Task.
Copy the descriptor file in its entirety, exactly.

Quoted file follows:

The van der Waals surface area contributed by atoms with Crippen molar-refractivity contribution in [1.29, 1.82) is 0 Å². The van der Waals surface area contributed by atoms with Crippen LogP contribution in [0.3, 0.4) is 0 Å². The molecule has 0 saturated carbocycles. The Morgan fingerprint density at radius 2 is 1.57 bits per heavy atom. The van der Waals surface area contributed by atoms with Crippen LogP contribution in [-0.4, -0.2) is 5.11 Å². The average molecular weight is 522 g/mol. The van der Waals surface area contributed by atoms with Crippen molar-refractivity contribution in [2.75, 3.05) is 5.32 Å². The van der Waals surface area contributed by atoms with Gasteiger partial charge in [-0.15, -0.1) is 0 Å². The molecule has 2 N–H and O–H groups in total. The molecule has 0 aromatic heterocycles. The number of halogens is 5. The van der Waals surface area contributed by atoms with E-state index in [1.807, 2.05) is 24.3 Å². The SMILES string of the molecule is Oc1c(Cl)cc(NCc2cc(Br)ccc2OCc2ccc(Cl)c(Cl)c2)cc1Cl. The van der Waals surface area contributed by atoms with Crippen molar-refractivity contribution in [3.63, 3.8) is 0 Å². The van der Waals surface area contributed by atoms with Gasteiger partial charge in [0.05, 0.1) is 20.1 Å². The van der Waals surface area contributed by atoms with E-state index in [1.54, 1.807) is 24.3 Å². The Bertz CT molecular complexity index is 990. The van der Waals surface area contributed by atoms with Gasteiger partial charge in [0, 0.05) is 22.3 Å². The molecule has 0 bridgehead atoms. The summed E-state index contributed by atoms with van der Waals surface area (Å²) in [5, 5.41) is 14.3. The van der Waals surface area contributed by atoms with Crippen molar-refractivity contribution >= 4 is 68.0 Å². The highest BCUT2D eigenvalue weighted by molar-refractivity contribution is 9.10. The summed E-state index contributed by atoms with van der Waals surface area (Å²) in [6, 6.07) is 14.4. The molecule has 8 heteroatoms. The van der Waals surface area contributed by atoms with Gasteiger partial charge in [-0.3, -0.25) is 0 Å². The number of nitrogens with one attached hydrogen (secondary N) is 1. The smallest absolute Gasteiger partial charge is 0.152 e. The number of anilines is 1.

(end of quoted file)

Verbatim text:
The van der Waals surface area contributed by atoms with Crippen molar-refractivity contribution in [1.29, 1.82) is 0 Å². The van der Waals surface area contributed by atoms with Crippen LogP contribution in [0.3, 0.4) is 0 Å². The molecule has 0 saturated carbocycles. The Morgan fingerprint density at radius 2 is 1.57 bits per heavy atom. The van der Waals surface area contributed by atoms with Crippen LogP contribution in [-0.4, -0.2) is 5.11 Å². The average molecular weight is 522 g/mol. The van der Waals surface area contributed by atoms with Crippen molar-refractivity contribution in [2.75, 3.05) is 5.32 Å². The van der Waals surface area contributed by atoms with Gasteiger partial charge in [-0.15, -0.1) is 0 Å². The molecule has 2 N–H and O–H groups in total. The molecule has 0 aromatic heterocycles. The number of halogens is 5. The van der Waals surface area contributed by atoms with E-state index in [1.807, 2.05) is 24.3 Å². The SMILES string of the molecule is Oc1c(Cl)cc(NCc2cc(Br)ccc2OCc2ccc(Cl)c(Cl)c2)cc1Cl. The van der Waals surface area contributed by atoms with Crippen molar-refractivity contribution in [3.63, 3.8) is 0 Å². The van der Waals surface area contributed by atoms with Gasteiger partial charge in [0.05, 0.1) is 20.1 Å². The van der Waals surface area contributed by atoms with E-state index in [1.54, 1.807) is 24.3 Å². The Bertz CT molecular complexity index is 990. The van der Waals surface area contributed by atoms with Gasteiger partial charge in [0, 0.05) is 22.3 Å². The molecule has 0 bridgehead atoms. The summed E-state index contributed by atoms with van der Waals surface area (Å²) in [5, 5.41) is 14.3. The van der Waals surface area contributed by atoms with Crippen molar-refractivity contribution >= 4 is 68.0 Å². The highest BCUT2D eigenvalue weighted by molar-refractivity contribution is 9.10. The summed E-state index contributed by atoms with van der Waals surface area (Å²) in [6, 6.07) is 14.4. The molecule has 8 heteroatoms. The van der Waals surface area contributed by atoms with Gasteiger partial charge in [-0.3, -0.25) is 0 Å². The number of nitrogens with one attached hydrogen (secondary N) is 1. The smallest absolute Gasteiger partial charge is 0.152 e. The number of anilines is 1.